MA in Clinical-Counseling
The Citadel's Master of Arts in Psychology: Clinical Counseling program offers graduate education for those interested in becoming professional counselors in community agencies, including college counseling centers, hospitals, mental health, and social services agencies. The program requires completion of 54 credit hours of coursework, typically completed in 2-1/2 to 3-1/2 years. The curriculum has been developed according to guidelines set forth by the Council of Applied Masters Programs in Psychology (CAMPP) and the program is accredited by the Master's in Psychology Accreditation Council (MPAC). Coursework is consistent with requirements for licensure as a Professional Counselor in the state of South Carolina. The curriculum reflects current knowledge and perspectives concerning psychological counseling and human development needs of a diverse multicultural society.
Philosophy and Mission
The Department of Psychology espouses a philosophical perspective of training and practice which stresses an empirical and applied approach to addressing psychosocial problems of clients. Most faculty members are engaged in clinical practice, research efforts, or both. Faculty members' activities are guided by a scientist-practitioner model, which emphasizes a scholarly approach to applications of psychology.
The mission of the Master of Arts in Psychology: Clinical Counseling program at The Citadel is to prepare students to become scholarly practitioners of psychosocial counseling in community agencies, including college counseling centers, hospitals, mental health centers, and social services agencies. The program emphasizes the application of theories of human development, psychopathology, and behavior change to psychosocial problems of a diverse population of individuals and families seeking mental health services in the community. The program's model blends didactic and experiential training to facilitate students' ability to utilize an empirical approach to assessment, goal development, intervention, and evaluation of services for a wide range of individuals and families experiencing a variety of psychosocial difficulties. It is the expectation of the program that students will be trained to be competent and ethical professional service providers who will a scholarly perspective as well as compassion and caring to their work.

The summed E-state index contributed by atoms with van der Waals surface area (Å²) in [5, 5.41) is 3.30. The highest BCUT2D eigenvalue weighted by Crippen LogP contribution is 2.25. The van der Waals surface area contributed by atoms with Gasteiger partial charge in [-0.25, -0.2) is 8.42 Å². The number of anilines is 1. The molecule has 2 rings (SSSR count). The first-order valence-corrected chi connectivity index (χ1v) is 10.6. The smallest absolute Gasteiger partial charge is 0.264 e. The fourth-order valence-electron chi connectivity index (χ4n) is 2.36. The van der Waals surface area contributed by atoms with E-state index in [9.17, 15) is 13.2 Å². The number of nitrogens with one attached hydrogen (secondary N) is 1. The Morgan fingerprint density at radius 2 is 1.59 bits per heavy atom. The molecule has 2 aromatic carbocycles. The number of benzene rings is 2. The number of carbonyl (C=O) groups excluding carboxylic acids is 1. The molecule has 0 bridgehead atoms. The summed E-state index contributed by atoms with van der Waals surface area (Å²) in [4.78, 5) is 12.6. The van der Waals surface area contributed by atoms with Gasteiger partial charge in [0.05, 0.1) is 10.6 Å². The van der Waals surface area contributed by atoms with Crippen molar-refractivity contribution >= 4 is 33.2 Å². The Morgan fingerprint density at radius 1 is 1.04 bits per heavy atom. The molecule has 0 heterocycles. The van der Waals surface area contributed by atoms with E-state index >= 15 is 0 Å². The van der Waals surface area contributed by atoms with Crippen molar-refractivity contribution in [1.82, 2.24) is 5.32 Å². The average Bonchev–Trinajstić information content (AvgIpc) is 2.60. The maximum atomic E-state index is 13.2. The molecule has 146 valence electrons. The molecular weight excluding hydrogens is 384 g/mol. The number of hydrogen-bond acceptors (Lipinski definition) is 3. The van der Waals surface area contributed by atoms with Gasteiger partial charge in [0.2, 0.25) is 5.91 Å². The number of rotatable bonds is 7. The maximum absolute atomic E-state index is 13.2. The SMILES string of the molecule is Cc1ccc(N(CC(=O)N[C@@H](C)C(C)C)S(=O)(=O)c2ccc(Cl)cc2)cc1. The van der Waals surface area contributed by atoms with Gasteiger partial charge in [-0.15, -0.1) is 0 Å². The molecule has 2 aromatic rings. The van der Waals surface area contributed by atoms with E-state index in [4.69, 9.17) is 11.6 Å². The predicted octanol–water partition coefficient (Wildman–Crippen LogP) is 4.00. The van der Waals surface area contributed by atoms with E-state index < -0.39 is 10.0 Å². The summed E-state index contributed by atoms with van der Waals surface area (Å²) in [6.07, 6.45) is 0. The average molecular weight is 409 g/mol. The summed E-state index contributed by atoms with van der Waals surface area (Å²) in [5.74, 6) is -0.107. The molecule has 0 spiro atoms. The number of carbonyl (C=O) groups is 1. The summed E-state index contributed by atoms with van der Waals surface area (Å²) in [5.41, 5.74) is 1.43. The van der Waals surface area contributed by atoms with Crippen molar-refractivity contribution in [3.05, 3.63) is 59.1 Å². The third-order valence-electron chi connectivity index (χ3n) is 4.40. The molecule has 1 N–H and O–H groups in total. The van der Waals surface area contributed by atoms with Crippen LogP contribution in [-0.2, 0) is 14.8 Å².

Requirements for Graduation
Students must complete all course requirements within a 5 year period from the date of initial enrollment. Appropriate degrees will be conferred on students who have successfully completed the requirements for their program with a minimum GPA of 3.0.
Application materials can be requested from The Citadel Graduate College, The Citadel, Charleston, South Carolina: (843) 953-5089 or online at www.citadel.edu/graduatecollege. A Graduate Admissions Application and a Clinical-Counseling Program Application are required. Application materials are submitted to The Citadel Graduate College and all materials must be received by March 15 for the applicant to be considered for Fall Admission.
Admission to the Program is based on a competitive review of application materials. All applicants must request admission packets from the Citadel Graduate College and submit the appropriate materials. For a complete description of the admissions requirement, see the current CGC Catalog and Handbook
Minimum requirements for consideration for admission include:
All applicants must have a baccalaureate degree from an accredited college or university with an overall undergraduate GPA of 3.0 (or graduate GPA of 3.0)
12 credit hours in psychology or a score of at least 60 on the GRE Subject Examination in Psychology
A score of 410 on the Miller Analogies Test or 297 on the Graduate Record Examination (minimum of 150 on the verbal reasoning section and 147 on the quantitative reasoning secion). MAT and GRE scores over 5 years old are not accepted
Two letters of reference
The MA in Psychology: Clinical Counseling is awarded after successful completion of 54 semester hours. It is the mission of this program to prepare students to function as scholarly-practitioners. In order to achieve this goal, the program is divided into three distinct course blocks, each building upon the one before.